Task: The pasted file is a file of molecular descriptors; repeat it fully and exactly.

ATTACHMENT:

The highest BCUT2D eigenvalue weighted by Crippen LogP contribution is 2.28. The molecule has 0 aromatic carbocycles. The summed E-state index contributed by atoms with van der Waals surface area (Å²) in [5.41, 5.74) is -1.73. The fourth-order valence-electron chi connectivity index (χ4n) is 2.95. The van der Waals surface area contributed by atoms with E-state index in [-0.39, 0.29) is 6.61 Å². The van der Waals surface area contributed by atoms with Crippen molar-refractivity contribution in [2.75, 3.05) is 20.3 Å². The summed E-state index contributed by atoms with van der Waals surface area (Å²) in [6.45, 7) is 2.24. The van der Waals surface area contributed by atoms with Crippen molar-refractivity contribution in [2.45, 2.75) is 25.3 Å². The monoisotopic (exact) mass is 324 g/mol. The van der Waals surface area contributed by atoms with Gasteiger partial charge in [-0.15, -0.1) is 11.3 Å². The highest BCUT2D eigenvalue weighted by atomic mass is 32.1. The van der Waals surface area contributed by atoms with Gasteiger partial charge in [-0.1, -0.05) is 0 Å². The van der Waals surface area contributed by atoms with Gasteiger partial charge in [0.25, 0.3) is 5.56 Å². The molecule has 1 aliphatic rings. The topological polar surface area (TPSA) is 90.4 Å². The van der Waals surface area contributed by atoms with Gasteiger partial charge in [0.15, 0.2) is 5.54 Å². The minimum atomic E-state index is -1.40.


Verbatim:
The highest BCUT2D eigenvalue weighted by Crippen LogP contribution is 2.28. The molecule has 0 aromatic carbocycles. The summed E-state index contributed by atoms with van der Waals surface area (Å²) in [5.41, 5.74) is -1.73. The fourth-order valence-electron chi connectivity index (χ4n) is 2.95. The van der Waals surface area contributed by atoms with E-state index in [-0.39, 0.29) is 6.61 Å². The van der Waals surface area contributed by atoms with Crippen molar-refractivity contribution in [2.75, 3.05) is 20.3 Å². The summed E-state index contributed by atoms with van der Waals surface area (Å²) in [6.45, 7) is 2.24. The van der Waals surface area contributed by atoms with Crippen molar-refractivity contribution in [2.45, 2.75) is 25.3 Å². The monoisotopic (exact) mass is 324 g/mol. The van der Waals surface area contributed by atoms with Gasteiger partial charge in [-0.15, -0.1) is 11.3 Å². The highest BCUT2D eigenvalue weighted by atomic mass is 32.1. The van der Waals surface area contributed by atoms with Gasteiger partial charge in [-0.1, -0.05) is 0 Å². The van der Waals surface area contributed by atoms with Gasteiger partial charge in [0.25, 0.3) is 5.56 Å². The molecule has 1 aliphatic rings. The topological polar surface area (TPSA) is 90.4 Å². The van der Waals surface area contributed by atoms with Gasteiger partial charge in [0.15, 0.2) is 5.54 Å². The minimum atomic E-state index is -1.40.